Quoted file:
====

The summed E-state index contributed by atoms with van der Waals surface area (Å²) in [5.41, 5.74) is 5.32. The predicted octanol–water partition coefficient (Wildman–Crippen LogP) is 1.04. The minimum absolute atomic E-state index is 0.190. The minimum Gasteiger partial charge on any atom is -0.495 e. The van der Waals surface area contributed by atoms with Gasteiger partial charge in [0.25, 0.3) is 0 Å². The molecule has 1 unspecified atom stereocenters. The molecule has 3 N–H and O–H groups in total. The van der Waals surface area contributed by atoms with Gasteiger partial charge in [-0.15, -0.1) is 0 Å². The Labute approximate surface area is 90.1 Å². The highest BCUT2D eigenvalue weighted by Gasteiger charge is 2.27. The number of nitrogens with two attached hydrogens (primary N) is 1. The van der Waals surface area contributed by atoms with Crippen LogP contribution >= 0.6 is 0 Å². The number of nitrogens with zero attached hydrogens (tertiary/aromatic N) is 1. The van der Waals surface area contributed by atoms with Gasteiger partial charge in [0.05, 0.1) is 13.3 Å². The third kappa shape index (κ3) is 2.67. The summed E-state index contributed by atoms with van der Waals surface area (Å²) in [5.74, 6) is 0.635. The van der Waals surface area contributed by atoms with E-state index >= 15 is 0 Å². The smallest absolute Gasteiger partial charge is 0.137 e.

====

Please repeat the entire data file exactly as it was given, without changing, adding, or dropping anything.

The summed E-state index contributed by atoms with van der Waals surface area (Å²) in [5.41, 5.74) is 5.32. The predicted octanol–water partition coefficient (Wildman–Crippen LogP) is 1.04. The minimum absolute atomic E-state index is 0.190. The minimum Gasteiger partial charge on any atom is -0.495 e. The van der Waals surface area contributed by atoms with Gasteiger partial charge in [0.25, 0.3) is 0 Å². The molecule has 1 unspecified atom stereocenters. The molecule has 3 N–H and O–H groups in total. The van der Waals surface area contributed by atoms with Gasteiger partial charge in [-0.15, -0.1) is 0 Å². The Labute approximate surface area is 90.1 Å². The highest BCUT2D eigenvalue weighted by Gasteiger charge is 2.27. The number of nitrogens with two attached hydrogens (primary N) is 1. The van der Waals surface area contributed by atoms with Crippen LogP contribution >= 0.6 is 0 Å². The number of nitrogens with zero attached hydrogens (tertiary/aromatic N) is 1. The van der Waals surface area contributed by atoms with Gasteiger partial charge in [0.05, 0.1) is 13.3 Å². The third kappa shape index (κ3) is 2.67. The summed E-state index contributed by atoms with van der Waals surface area (Å²) in [5.74, 6) is 0.635. The van der Waals surface area contributed by atoms with E-state index >= 15 is 0 Å². The smallest absolute Gasteiger partial charge is 0.137 e.